The 162-foot schooner Eleonora was launched in 2000 as an exact replica of the 1910 Nathanael Herreshoff yacht Windward, which won races against historic sailing yachts for the better part of 40 years. I was asked to photograph Eleonora on a rainy day off New York City, where the gray skies gave the picture a tone that seems almost historical.
The 162-foot schooner Eleonora was launched in 2000 as an exact replica of the 1910 Nathanael Herreshoff yacht Windward, which won races against historic sailing yachts for the better part of 40 years. I was asked to photograph Eleonora on a rainy day off New York City, where the gray skies gave the picture a tone that seems almost historical.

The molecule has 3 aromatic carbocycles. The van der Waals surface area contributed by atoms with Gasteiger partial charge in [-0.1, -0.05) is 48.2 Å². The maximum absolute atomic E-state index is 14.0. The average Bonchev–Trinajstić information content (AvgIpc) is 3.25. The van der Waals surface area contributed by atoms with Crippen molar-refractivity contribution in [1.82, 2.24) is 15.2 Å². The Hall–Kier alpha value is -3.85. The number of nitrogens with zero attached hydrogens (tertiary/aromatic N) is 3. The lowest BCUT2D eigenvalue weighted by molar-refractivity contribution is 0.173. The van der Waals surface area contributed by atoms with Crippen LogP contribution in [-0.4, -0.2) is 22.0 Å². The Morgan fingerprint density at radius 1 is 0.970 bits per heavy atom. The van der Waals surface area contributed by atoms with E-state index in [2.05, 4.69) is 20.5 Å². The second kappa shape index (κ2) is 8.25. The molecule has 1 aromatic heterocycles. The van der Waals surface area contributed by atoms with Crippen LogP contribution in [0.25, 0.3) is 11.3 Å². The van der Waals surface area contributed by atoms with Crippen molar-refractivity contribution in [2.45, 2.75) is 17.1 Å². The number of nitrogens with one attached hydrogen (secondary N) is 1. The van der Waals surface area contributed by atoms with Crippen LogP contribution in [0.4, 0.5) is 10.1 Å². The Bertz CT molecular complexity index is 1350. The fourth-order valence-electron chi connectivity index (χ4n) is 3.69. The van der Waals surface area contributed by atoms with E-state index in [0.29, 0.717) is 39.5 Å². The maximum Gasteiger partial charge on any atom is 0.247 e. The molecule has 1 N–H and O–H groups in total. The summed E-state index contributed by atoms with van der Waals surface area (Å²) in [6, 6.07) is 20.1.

Entering the Norwegian fjords by boat is an absolute thrill. This photograph was taken north of Bergen on a day when the waters were so still, it was hard to imagine the violence of nature that carved out the waterways.
Entering the Norwegian fjords by boat is an absolute thrill. This photograph was taken north of Bergen on a day when the waters were so still, it was hard to imagine the violence of nature that carved out the waterways.
The owner of the 161-foot Trinity Destination Fox Harb’r Too also owns the Nova Scotia golf course I was standing on when the morning light struck just so and I was able to get the green and the boat in the same frame. I was alone and whispering to myself like Bill Murray in Caddyshack, “It’s a Cinderella story...”
The owner of the 161-foot Trinity Destination Fox Harb’r Too also owns the Nova Scotia golf course I was standing on when the morning light struck just so and I was able to get the green and the boat in the same frame. I was alone and whispering to myself like Bill Murray in Caddyshack, “It’s a Cinderella story…”